Yasuda’s release, which apparently took place on 19 October, was announced yesterday by Japanese Prime Minister Shinzo Abe’s cabinet. Yasuda is now reportedly in the Turkish city of Antakya, where the Turkish authorities are looking after him pending his return to Japan.
“We are relieved by Jumpei Yasuda’s release after a tough ordeal lasting more than three years and we thank the authorities involved in the negotiations, in particular, those of Japan, Turkey and Qatar,” RSF director-general Christophe Deloire said. “Syria continues to be a high-risk area and all parties to the conflict have a duty to allow journalists to exercise their freedom to inform in all circumstances including in war time.”
Yasuda began covering the Middle East in 2003 and was kidnapped for the first time in Iraq in 2004, when he was held hostage for three days. An armed Islamist group kidnapped him in Syria in June 2015, when he was investigating fellow Japanese journalist Kenji Goto’s murder by Islamic State.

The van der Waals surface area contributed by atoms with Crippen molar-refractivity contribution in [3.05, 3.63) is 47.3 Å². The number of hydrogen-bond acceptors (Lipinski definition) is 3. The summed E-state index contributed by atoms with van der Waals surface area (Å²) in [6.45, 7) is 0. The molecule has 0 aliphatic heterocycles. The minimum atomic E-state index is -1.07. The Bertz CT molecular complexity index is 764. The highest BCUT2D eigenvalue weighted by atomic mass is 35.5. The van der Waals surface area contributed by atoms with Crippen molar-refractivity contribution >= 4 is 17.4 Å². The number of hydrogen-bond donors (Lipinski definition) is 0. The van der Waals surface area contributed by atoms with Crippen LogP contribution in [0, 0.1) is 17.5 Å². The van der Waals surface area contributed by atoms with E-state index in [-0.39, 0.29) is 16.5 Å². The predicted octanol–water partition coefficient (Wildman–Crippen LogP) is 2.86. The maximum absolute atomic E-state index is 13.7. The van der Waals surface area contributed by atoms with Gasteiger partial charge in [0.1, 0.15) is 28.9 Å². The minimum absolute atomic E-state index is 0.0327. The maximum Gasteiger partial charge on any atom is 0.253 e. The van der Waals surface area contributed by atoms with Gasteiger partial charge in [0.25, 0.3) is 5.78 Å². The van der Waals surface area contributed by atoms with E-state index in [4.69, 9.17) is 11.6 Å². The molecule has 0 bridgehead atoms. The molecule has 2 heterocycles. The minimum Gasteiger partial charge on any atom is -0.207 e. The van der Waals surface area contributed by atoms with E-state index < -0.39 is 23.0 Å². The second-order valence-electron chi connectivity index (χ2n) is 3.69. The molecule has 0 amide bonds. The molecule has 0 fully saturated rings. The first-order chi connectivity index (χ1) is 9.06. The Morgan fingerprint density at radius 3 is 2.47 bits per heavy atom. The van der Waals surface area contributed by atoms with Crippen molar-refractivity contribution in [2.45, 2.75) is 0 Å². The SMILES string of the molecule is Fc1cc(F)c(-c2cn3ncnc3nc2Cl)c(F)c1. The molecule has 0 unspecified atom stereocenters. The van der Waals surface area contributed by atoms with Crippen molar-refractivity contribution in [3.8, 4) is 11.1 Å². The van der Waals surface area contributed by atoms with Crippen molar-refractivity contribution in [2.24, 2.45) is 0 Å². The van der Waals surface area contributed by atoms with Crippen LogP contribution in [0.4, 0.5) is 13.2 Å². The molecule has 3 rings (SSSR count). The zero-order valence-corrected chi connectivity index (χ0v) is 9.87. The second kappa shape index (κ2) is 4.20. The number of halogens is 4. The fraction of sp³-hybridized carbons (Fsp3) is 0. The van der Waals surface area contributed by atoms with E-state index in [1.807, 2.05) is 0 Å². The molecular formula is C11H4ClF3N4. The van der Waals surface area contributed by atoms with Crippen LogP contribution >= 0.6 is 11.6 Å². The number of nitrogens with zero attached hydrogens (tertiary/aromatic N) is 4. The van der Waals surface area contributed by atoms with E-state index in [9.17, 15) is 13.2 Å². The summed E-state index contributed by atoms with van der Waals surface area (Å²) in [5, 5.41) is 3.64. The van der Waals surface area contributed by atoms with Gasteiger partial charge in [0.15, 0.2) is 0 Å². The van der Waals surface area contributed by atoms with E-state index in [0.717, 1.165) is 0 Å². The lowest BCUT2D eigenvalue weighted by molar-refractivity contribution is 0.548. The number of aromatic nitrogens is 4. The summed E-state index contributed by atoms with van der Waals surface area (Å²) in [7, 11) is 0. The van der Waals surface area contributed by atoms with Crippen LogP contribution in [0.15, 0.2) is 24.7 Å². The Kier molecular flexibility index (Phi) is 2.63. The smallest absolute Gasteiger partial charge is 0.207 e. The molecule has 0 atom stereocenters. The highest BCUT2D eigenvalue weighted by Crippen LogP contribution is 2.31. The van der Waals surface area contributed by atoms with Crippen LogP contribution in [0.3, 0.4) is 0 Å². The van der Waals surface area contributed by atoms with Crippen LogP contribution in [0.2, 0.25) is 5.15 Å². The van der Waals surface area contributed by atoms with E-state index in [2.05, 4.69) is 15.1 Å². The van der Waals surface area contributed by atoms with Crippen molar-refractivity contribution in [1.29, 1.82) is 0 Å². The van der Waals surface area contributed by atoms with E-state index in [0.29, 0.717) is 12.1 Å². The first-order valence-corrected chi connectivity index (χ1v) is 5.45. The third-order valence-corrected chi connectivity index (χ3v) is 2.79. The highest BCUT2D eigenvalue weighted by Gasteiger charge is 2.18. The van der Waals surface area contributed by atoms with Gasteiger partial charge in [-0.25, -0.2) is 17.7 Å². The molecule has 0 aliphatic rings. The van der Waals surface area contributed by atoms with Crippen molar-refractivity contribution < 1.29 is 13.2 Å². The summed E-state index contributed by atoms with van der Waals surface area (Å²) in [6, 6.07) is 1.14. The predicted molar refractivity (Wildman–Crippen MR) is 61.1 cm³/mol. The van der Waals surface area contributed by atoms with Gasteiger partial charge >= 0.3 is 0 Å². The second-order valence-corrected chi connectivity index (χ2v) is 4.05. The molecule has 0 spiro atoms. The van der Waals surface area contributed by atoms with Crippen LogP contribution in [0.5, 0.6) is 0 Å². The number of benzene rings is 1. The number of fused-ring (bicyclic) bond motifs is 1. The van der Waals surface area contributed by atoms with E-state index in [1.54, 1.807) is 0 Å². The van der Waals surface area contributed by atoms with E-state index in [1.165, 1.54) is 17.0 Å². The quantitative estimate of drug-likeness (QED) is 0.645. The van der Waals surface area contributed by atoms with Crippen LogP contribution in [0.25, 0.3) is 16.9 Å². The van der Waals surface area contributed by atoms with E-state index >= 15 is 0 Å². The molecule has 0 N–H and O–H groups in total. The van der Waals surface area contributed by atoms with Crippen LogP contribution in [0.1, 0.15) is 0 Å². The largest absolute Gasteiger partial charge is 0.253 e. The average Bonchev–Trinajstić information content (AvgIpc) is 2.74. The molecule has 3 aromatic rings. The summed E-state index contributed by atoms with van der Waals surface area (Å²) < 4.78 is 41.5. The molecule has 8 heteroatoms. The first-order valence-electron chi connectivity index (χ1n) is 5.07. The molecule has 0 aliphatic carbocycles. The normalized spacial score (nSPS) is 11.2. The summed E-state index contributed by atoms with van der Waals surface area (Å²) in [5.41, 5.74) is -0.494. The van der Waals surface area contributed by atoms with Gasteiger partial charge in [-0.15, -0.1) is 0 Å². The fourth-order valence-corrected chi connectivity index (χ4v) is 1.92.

Several videos had been released in recent months showing Yasuda in apparently poor health, prompting concern about his survival.
RSF’s tally of the number of foreign journalists held hostage in Syria at the end of 2017 was seven, including Yasuda. RSF has no news about the other six, some of whom have been held since 2012. No recent proof of life has been made public. According to RSF’s tally, more than 20 Syrian journalists could also be held hostage in Syria, although there is no information about their fate.
Syria is ranked 177th out of 180 countries in RSF’s 2018 World Press Freedom Index.